David Marek - hens rehomed in Nantwich

Keeping hens as pets is taking off big time in Cheshire – with 99% of hen keepers recommending them as pets.

The figures come from a survey by the British Hen Welfare Trust which saves ex-battery hens (ex-bats) from slaughter by rehoming them.

And Nantwich has been at the heart of the re-homing success in 2019 – with a further 600 hens likely to be found new homes in Nantwich this September and October.

It means the Cheshire public have another the chance to save some lives and enjoy keeping these wonderful pets – the fourth time this year.

Almost 100% (99.2%) of people who have rehomed ex-commercial hens would recommend the hobby to their friends and family, the latest survey says.

In a recent survey of more than 1,000 of its 60,000 supporters, the British Hen Welfare Trust (BHWT) discovered that people’s love of ex-bats (the affectionate term given to ex-battery hens) shows no sign of waning.

In fact, over half (52%) of its supporters have rehomed from the charity more than once, proving that adopting ex-bats sure is addictive.

The rehomed hens are 18-months-old and have been laying eggs to be sold in supermarkets or put into processed foods for us to buy.

Most of them will have lived in cages, meaning they’ve not experienced life outside or had the chance to become much-loved family pets.

But, given the opportunity, ex-bats are happy to become just as much a part of the family as dogs and cats, with 72% of the charity’s supporters saying they perceive their hens as being equal to other pets.

A further 13% said they saw their hens as a hobby and a nice addition to the garden.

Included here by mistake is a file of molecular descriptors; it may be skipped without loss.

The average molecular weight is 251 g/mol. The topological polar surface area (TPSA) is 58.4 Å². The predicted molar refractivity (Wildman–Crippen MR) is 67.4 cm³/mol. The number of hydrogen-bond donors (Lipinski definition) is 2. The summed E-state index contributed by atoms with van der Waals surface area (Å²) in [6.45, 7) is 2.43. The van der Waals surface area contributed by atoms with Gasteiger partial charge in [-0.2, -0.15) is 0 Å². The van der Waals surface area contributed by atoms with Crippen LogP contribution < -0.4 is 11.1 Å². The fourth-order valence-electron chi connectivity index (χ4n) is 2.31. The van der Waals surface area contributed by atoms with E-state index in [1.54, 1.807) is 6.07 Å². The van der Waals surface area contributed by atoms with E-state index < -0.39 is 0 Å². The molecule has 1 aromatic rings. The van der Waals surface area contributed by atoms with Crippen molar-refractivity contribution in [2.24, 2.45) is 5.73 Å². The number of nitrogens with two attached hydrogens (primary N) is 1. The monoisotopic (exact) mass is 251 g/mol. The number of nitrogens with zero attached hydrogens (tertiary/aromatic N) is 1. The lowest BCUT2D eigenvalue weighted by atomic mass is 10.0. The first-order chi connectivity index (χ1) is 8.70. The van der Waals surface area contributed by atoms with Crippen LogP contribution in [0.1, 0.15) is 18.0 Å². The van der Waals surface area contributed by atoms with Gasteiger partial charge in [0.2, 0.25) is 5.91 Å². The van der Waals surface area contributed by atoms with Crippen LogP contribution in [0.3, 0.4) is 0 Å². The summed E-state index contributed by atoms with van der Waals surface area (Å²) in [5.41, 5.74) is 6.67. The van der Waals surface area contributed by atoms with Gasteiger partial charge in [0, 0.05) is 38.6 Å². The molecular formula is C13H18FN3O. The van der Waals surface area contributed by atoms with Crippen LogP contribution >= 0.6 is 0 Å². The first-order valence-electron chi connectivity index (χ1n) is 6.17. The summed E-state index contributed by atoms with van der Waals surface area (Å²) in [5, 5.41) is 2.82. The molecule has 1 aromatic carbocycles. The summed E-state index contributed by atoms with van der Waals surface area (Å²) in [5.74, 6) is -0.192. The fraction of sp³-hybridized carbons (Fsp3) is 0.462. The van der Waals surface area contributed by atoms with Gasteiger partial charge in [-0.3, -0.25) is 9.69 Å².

As well as being much-loved family members, chickens are relatively inexpensive to keep once their initial needs are catered for, with rehomers telling the charity they spend between £10 and £25 per month on their hens.

The only ongoing costs associated with hen keeping are a nutritional chicken feed and bedding.

David Marek, Cheshire Co-ordinator for BHWT, said: “It’s clear that keeping ex-bats is not only hugely rewarding but adds a new dimension to family life – not to mention delicious eggs!

“I loved reading our latest Hensus results, especially when reading how hens have enriched the lives of the people who’ve rehomed them.

“I’m biased, of course, but if you’re looking for a household pet with additional egg-shaped benefits then please consider adopting some hens!”

The BHWT will be rehoming in Nantwich on Saturday September 7 and Saturday October 5.

To rehome a flock of your own simply register at www.bhwt.org.uk and then call Hen Central on 01884 860084 to complete your booking.

BHWT charity was established in 2005 by Jane Howorth, and is Britain’s first registered charity for rehoming laying hens.

In the UK there are approximately 16 million hens kept in colony cages.

The charity has so far found retirement homes for over 700,000 caged hens, all of which were destined for slaughter.

The charity has collection points across the UK and is helped by 800+ volunteers.

It also educates consumers about caged eggs hidden in processed foods, like pasta, quiches, cakes and mayonnaise so they can make an informed choice when shopping.

One Comment

  1. Kath Harris says:

    I would love to do this but my husband says that it will attract rats into the garden. Is this true? We also have a cat who hunts.

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